Urgent warning to drivers about storing sun cream in their cars this summer – it puts you in danger

AN URGENT warning has been issued to drivers about leaving sun cream in their cars – it could put you in danger.

A dermatologist has urged Brits not to leave the UV protection in their motors this summer.

Experts have warned not to leave sun cream in your car this summer


Experts have warned not to leave sun cream in your car this summerCredit: Getty

The chemicals that make up sunscreen can breakdown and become ineffective when exposed to higher temperatures for too long.

M.D Joseph Chao, a skin expert at Sutter Pacific Medical Foundation told “Bottles of sunscreen should not be left in cars.”

He explained that active ingredients such as oxybenzone and avobenzone, won’t work after sitting in a hot car.

“This leads to inadequate protection from harmful UV light and subsequent sun burns, which is a risk factor for skin cancer development,” added the dermatologist.

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There are two different types of sun cream, physical and chemical.

The first is composed of natural compounds that reflect sun rays, and UV radiation is unable to pass through the skin’s top layer.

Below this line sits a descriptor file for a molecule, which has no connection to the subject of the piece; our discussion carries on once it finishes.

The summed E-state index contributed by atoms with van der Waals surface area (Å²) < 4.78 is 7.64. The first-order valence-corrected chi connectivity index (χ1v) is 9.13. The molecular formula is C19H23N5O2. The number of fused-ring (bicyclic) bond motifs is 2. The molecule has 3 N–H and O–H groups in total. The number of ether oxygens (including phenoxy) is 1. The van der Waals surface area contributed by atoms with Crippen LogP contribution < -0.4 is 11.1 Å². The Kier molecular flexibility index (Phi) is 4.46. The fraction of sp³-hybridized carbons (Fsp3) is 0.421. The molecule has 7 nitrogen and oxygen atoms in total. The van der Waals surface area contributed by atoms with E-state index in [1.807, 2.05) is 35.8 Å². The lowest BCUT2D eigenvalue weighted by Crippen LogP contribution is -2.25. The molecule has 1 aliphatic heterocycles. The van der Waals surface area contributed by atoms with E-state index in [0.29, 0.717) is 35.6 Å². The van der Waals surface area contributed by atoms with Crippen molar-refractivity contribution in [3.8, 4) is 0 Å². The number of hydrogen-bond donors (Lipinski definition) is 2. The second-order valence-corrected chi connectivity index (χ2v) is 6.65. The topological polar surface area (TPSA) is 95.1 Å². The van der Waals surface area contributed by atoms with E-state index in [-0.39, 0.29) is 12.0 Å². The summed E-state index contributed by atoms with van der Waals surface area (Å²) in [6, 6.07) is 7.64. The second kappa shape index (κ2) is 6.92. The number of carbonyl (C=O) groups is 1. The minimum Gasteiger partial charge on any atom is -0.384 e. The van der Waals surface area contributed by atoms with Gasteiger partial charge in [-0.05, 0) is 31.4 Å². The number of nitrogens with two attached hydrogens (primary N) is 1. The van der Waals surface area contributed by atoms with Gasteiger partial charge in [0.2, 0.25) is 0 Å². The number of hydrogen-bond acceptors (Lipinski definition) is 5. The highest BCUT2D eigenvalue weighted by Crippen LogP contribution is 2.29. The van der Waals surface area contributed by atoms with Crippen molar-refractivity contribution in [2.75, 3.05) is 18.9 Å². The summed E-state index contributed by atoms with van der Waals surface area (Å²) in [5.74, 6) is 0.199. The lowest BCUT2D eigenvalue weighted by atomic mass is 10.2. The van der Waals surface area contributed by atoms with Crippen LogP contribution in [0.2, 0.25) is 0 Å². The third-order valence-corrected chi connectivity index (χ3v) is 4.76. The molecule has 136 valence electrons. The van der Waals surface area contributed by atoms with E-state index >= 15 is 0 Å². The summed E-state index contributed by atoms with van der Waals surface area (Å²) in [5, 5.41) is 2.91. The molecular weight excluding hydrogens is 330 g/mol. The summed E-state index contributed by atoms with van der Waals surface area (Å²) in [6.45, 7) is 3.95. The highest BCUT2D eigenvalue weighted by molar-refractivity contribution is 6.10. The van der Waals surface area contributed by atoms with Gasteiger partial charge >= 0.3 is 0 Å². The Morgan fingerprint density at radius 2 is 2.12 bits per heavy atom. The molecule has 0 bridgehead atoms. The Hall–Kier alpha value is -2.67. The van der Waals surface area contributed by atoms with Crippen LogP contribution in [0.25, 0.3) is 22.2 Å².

Whereas chemical sunscreen contains components that absorb UVA and UVB rays before they can penetrate the skin.

While wearing this type of protection, UV rays are also absorbed and turned into heat which is then released.

These chemical products need reapplied more often than physical sun creams, added Dr Chao.

It has been recommended by the US Food and Drug Administration to use a shot-glass size amount of product all over the skin, with re-application every couple of hours.

The skin expert also claimed there is not much difference between using a spray or cream – but whichever you use has to be rubbed in properly.

He advised a 20 to 30 minute activation period before stepping out into the sun.

Plus, when it comes to SPF numbers, the higher the better – although technically 100 per cent of UV light should be protected against at 30.

He said: “While there may be a theoretical slight increase of time protected with higher SPF (say SPF 50), the most important way to protect yourself is through frequent re-applications.

“Sunscreens with zinc oxide or titanium dioxide can make the skin appear white or gray, but they may offer slightly better protection than chemical sunscreens and are currently considered reef safe.”

This comes as the best 18 face sunscreens in the UK this year were revealed.

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Plus, how much should you use and when does sun cream expire?

And, one money-saving parent has been praised for sharing how to make children’s sunscreen cheaper just in time for the sunnier months ahead.


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